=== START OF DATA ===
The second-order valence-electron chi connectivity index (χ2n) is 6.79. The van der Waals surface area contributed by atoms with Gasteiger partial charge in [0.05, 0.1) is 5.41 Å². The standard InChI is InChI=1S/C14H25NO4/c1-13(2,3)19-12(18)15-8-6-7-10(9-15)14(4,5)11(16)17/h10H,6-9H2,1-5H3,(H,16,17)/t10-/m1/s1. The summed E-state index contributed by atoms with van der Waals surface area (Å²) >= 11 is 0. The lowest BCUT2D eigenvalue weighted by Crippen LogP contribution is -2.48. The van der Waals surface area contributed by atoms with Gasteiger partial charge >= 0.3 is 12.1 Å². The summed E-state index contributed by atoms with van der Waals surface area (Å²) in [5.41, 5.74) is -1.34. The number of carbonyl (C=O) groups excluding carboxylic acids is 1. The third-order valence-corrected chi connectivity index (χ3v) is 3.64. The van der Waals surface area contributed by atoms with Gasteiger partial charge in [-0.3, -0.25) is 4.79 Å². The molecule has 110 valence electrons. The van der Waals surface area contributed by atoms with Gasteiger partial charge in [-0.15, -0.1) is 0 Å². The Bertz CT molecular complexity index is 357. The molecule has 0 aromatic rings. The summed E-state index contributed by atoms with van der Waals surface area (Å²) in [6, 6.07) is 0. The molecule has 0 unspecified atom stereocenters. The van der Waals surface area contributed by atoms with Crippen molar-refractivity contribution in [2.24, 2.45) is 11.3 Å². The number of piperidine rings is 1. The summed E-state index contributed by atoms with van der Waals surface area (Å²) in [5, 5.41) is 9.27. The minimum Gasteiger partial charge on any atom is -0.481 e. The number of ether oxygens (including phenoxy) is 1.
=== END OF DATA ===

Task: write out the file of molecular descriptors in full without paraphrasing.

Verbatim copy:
The second-order valence-electron chi connectivity index (χ2n) is 6.79. The van der Waals surface area contributed by atoms with Gasteiger partial charge in [0.05, 0.1) is 5.41 Å². The standard InChI is InChI=1S/C14H25NO4/c1-13(2,3)19-12(18)15-8-6-7-10(9-15)14(4,5)11(16)17/h10H,6-9H2,1-5H3,(H,16,17)/t10-/m1/s1. The summed E-state index contributed by atoms with van der Waals surface area (Å²) >= 11 is 0. The lowest BCUT2D eigenvalue weighted by Crippen LogP contribution is -2.48. The van der Waals surface area contributed by atoms with Gasteiger partial charge >= 0.3 is 12.1 Å². The summed E-state index contributed by atoms with van der Waals surface area (Å²) in [5.41, 5.74) is -1.34. The number of carbonyl (C=O) groups excluding carboxylic acids is 1. The third-order valence-corrected chi connectivity index (χ3v) is 3.64. The van der Waals surface area contributed by atoms with Gasteiger partial charge in [-0.3, -0.25) is 4.79 Å². The molecule has 110 valence electrons. The van der Waals surface area contributed by atoms with Gasteiger partial charge in [-0.15, -0.1) is 0 Å². The Bertz CT molecular complexity index is 357. The molecule has 0 aromatic rings. The summed E-state index contributed by atoms with van der Waals surface area (Å²) in [6, 6.07) is 0. The molecule has 0 unspecified atom stereocenters. The van der Waals surface area contributed by atoms with Crippen molar-refractivity contribution in [2.24, 2.45) is 11.3 Å². The number of piperidine rings is 1. The summed E-state index contributed by atoms with van der Waals surface area (Å²) in [5, 5.41) is 9.27. The minimum Gasteiger partial charge on any atom is -0.481 e. The number of ether oxygens (including phenoxy) is 1.